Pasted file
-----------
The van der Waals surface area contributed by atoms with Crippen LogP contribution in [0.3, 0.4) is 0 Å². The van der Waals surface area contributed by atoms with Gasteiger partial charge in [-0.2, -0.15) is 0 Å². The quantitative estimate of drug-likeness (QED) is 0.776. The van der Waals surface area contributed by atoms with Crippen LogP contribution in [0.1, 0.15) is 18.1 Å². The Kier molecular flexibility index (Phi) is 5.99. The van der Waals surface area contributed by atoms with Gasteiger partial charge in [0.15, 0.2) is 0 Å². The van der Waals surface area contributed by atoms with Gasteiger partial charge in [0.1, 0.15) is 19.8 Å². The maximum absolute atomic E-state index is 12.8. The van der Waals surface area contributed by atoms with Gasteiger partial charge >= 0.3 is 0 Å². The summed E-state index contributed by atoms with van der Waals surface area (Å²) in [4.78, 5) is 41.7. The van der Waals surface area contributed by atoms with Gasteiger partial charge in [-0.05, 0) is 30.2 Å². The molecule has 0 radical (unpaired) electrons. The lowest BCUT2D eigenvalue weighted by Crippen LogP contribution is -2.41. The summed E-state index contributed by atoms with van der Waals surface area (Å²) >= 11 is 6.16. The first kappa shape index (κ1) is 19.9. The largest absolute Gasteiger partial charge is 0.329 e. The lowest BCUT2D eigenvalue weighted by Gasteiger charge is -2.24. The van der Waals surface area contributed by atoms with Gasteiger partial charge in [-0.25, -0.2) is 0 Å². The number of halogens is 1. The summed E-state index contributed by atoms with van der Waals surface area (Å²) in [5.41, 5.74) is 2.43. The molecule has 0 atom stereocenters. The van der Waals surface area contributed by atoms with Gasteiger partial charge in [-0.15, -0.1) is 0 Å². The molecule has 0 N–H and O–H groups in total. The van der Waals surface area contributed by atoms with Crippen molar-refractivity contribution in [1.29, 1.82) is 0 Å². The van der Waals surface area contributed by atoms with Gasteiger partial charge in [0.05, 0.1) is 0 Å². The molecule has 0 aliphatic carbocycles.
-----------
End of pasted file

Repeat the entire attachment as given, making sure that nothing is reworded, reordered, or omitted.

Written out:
The van der Waals surface area contributed by atoms with Crippen LogP contribution in [0.3, 0.4) is 0 Å². The van der Waals surface area contributed by atoms with Gasteiger partial charge in [-0.2, -0.15) is 0 Å². The quantitative estimate of drug-likeness (QED) is 0.776. The van der Waals surface area contributed by atoms with Crippen LogP contribution in [0.1, 0.15) is 18.1 Å². The Kier molecular flexibility index (Phi) is 5.99. The van der Waals surface area contributed by atoms with Gasteiger partial charge in [0.15, 0.2) is 0 Å². The van der Waals surface area contributed by atoms with Gasteiger partial charge in [0.1, 0.15) is 19.8 Å². The maximum absolute atomic E-state index is 12.8. The van der Waals surface area contributed by atoms with Gasteiger partial charge >= 0.3 is 0 Å². The summed E-state index contributed by atoms with van der Waals surface area (Å²) in [4.78, 5) is 41.7. The van der Waals surface area contributed by atoms with Gasteiger partial charge in [-0.05, 0) is 30.2 Å². The molecule has 0 radical (unpaired) electrons. The lowest BCUT2D eigenvalue weighted by Crippen LogP contribution is -2.41. The summed E-state index contributed by atoms with van der Waals surface area (Å²) >= 11 is 6.16. The first kappa shape index (κ1) is 19.9. The largest absolute Gasteiger partial charge is 0.329 e. The lowest BCUT2D eigenvalue weighted by Gasteiger charge is -2.24. The van der Waals surface area contributed by atoms with Gasteiger partial charge in [-0.25, -0.2) is 0 Å². The number of halogens is 1. The summed E-state index contributed by atoms with van der Waals surface area (Å²) in [5.41, 5.74) is 2.43. The molecule has 0 atom stereocenters. The van der Waals surface area contributed by atoms with Gasteiger partial charge in [-0.15, -0.1) is 0 Å². The molecule has 0 N–H and O–H groups in total. The van der Waals surface area contributed by atoms with Crippen molar-refractivity contribution in [1.29, 1.82) is 0 Å². The van der Waals surface area contributed by atoms with Gasteiger partial charge in [0.05, 0.1) is 0 Å². The molecule has 0 aliphatic carbocycles.